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Vitamin B12 occurs naturally in yeast extract

23 June 2016

Vitamin B12 is an important part of any diet. It is involved in a number of metabolic processes such as the breakdown of certain fatty acids, assists in the formation of blood cells by transferring folic acid in its active form, and plays a vital role in cell division and the nervous system’s functions. This vitamin is usually found bound to proteins in foods of animal origin, such as meat, fish, eggs and milk. Unlike glutamic acid, vitamin B12 cannot be produced by the human body itself and must be supplied by food. The regular intake of this essential vitamin is particularly important; however, this is rather difficult when following a vegan diet. While vegetarians may exclude meat and animal by-products from their diet, they can still meet their vitamin B12 requirements by consuming milk, eggs and dairy products. Vegans, on the other hand, do not eat any food of animal origin, and must therefore rely on other food sources.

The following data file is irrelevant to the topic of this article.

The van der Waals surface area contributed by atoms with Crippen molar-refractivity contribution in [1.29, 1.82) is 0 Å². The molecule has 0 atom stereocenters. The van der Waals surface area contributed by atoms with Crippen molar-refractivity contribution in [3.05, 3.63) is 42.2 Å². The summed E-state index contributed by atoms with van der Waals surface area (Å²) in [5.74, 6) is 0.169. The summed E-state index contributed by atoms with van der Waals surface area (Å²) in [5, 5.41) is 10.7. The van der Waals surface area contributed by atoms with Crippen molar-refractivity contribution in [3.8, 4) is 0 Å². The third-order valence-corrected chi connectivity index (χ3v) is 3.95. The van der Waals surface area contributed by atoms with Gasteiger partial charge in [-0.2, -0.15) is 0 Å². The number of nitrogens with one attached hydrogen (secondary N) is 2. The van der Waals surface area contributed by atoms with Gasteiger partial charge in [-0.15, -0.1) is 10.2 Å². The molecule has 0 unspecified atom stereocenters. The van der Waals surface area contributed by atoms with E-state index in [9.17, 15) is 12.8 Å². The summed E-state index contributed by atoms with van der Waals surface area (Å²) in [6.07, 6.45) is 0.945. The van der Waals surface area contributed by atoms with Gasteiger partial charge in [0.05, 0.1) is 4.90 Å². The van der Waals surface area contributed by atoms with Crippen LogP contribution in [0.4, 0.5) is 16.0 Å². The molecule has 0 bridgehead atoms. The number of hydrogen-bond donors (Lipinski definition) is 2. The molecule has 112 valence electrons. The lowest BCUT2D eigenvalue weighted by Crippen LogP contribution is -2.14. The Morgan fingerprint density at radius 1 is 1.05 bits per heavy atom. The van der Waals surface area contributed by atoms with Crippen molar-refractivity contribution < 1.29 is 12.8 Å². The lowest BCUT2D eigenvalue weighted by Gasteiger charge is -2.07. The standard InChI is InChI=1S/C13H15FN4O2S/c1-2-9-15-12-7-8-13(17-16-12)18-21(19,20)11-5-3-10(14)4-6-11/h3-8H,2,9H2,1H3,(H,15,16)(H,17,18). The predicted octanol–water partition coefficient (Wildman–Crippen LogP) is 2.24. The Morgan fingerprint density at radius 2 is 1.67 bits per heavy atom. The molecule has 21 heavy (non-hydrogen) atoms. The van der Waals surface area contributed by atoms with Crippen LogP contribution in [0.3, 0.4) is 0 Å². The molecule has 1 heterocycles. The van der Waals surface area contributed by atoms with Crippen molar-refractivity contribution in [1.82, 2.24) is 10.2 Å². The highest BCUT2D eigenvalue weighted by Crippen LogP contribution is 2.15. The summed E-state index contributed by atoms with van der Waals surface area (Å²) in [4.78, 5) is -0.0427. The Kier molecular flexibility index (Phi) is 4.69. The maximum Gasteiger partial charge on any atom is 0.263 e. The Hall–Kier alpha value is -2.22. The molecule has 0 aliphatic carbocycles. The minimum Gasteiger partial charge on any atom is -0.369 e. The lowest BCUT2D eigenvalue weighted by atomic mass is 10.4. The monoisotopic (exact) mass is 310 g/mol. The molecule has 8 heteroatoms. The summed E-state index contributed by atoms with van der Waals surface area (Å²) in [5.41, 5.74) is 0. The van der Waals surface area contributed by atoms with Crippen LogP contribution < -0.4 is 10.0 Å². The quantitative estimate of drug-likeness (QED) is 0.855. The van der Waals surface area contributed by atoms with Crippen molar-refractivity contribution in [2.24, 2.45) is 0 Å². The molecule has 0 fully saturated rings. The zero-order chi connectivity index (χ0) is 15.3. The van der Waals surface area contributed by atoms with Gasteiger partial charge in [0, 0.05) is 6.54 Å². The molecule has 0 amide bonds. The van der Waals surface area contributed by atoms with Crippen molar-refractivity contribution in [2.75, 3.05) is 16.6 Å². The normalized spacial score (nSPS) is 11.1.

Yeast extract naturally contains vitamin B12 which is not derived from animals. It contains all the ingredients that are present in fresh yeast, as well as proteins, amino acids, carbohydrates, vitamins and minerals. To produce yeast extract, enzymes break down the contents of the yeast cell and the cell wall is removed. Yeast extract is basically made up of the yeast cell’s natural components, including vitamin B12, without the surrounding cell wall. As it is completely free from any animal ingredients, it can contribute to a balanced diet for both vegetarians and vegans. However, additional supplements are recommended.